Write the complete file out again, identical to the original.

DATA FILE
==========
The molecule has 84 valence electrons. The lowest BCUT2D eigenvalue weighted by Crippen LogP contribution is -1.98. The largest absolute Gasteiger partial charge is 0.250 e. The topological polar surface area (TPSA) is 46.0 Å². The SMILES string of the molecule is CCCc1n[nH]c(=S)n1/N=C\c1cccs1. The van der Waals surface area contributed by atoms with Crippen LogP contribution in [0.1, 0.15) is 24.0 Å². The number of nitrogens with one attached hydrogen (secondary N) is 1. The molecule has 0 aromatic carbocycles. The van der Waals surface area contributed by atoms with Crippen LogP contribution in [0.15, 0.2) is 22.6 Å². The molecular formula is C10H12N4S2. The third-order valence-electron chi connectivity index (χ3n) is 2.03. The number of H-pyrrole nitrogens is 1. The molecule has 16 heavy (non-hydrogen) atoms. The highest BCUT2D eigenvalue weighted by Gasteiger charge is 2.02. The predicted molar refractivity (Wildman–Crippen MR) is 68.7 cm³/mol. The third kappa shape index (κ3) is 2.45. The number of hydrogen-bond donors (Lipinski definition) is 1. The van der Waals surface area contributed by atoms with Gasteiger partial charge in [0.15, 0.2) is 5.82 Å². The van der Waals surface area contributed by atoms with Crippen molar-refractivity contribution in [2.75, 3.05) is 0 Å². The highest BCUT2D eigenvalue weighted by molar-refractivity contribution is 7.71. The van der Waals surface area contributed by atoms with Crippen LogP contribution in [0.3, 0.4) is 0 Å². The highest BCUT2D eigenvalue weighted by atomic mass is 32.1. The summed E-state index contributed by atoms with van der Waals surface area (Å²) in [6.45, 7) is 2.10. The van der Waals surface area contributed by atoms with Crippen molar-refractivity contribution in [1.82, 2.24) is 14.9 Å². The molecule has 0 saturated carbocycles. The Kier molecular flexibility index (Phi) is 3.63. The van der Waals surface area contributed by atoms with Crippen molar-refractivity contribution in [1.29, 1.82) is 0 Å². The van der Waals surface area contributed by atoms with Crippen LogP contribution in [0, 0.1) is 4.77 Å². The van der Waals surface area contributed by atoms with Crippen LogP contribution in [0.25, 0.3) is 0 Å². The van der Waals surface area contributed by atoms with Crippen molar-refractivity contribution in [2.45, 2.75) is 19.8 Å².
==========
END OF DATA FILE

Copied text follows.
The molecule has 84 valence electrons. The lowest BCUT2D eigenvalue weighted by Crippen LogP contribution is -1.98. The largest absolute Gasteiger partial charge is 0.250 e. The topological polar surface area (TPSA) is 46.0 Å². The SMILES string of the molecule is CCCc1n[nH]c(=S)n1/N=C\c1cccs1. The van der Waals surface area contributed by atoms with Crippen LogP contribution in [0.1, 0.15) is 24.0 Å². The number of nitrogens with one attached hydrogen (secondary N) is 1. The molecule has 0 aromatic carbocycles. The van der Waals surface area contributed by atoms with Crippen LogP contribution in [0.15, 0.2) is 22.6 Å². The molecular formula is C10H12N4S2. The third-order valence-electron chi connectivity index (χ3n) is 2.03. The number of H-pyrrole nitrogens is 1. The molecule has 16 heavy (non-hydrogen) atoms. The highest BCUT2D eigenvalue weighted by Gasteiger charge is 2.02. The predicted molar refractivity (Wildman–Crippen MR) is 68.7 cm³/mol. The third kappa shape index (κ3) is 2.45. The number of hydrogen-bond donors (Lipinski definition) is 1. The van der Waals surface area contributed by atoms with Gasteiger partial charge in [0.15, 0.2) is 5.82 Å². The van der Waals surface area contributed by atoms with Crippen molar-refractivity contribution in [2.75, 3.05) is 0 Å². The highest BCUT2D eigenvalue weighted by molar-refractivity contribution is 7.71. The van der Waals surface area contributed by atoms with Crippen LogP contribution in [0.3, 0.4) is 0 Å². The highest BCUT2D eigenvalue weighted by atomic mass is 32.1. The summed E-state index contributed by atoms with van der Waals surface area (Å²) in [6.45, 7) is 2.10. The van der Waals surface area contributed by atoms with Crippen molar-refractivity contribution in [1.82, 2.24) is 14.9 Å². The molecule has 0 saturated carbocycles. The Kier molecular flexibility index (Phi) is 3.63. The van der Waals surface area contributed by atoms with Crippen molar-refractivity contribution in [1.29, 1.82) is 0 Å². The van der Waals surface area contributed by atoms with Crippen LogP contribution in [0, 0.1) is 4.77 Å². The van der Waals surface area contributed by atoms with Crippen LogP contribution in [0.25, 0.3) is 0 Å². The van der Waals surface area contributed by atoms with Crippen molar-refractivity contribution in [2.45, 2.75) is 19.8 Å².